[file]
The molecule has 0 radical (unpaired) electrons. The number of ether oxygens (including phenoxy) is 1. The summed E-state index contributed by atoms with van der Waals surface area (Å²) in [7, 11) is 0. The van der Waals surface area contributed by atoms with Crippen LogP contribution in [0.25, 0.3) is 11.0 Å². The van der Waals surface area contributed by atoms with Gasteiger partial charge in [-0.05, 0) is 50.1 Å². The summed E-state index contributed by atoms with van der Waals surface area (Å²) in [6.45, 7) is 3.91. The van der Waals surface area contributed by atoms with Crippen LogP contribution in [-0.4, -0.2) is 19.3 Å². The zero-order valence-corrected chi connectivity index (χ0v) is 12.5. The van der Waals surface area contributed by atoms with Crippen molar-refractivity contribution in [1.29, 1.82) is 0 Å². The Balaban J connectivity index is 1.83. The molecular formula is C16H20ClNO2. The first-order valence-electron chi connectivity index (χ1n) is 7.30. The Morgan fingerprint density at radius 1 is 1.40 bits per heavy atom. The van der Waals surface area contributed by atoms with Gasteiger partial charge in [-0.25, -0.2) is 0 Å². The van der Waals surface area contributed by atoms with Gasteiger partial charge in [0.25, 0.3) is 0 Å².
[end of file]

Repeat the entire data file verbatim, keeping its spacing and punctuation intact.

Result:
The molecule has 0 radical (unpaired) electrons. The number of ether oxygens (including phenoxy) is 1. The summed E-state index contributed by atoms with van der Waals surface area (Å²) in [7, 11) is 0. The van der Waals surface area contributed by atoms with Crippen LogP contribution in [0.25, 0.3) is 11.0 Å². The van der Waals surface area contributed by atoms with Gasteiger partial charge in [-0.05, 0) is 50.1 Å². The summed E-state index contributed by atoms with van der Waals surface area (Å²) in [6.45, 7) is 3.91. The van der Waals surface area contributed by atoms with Crippen LogP contribution in [-0.4, -0.2) is 19.3 Å². The zero-order valence-corrected chi connectivity index (χ0v) is 12.5. The van der Waals surface area contributed by atoms with Crippen molar-refractivity contribution in [1.29, 1.82) is 0 Å². The Balaban J connectivity index is 1.83. The molecular formula is C16H20ClNO2. The first-order valence-electron chi connectivity index (χ1n) is 7.30. The Morgan fingerprint density at radius 1 is 1.40 bits per heavy atom. The van der Waals surface area contributed by atoms with Gasteiger partial charge in [-0.25, -0.2) is 0 Å². The van der Waals surface area contributed by atoms with Gasteiger partial charge in [0.25, 0.3) is 0 Å².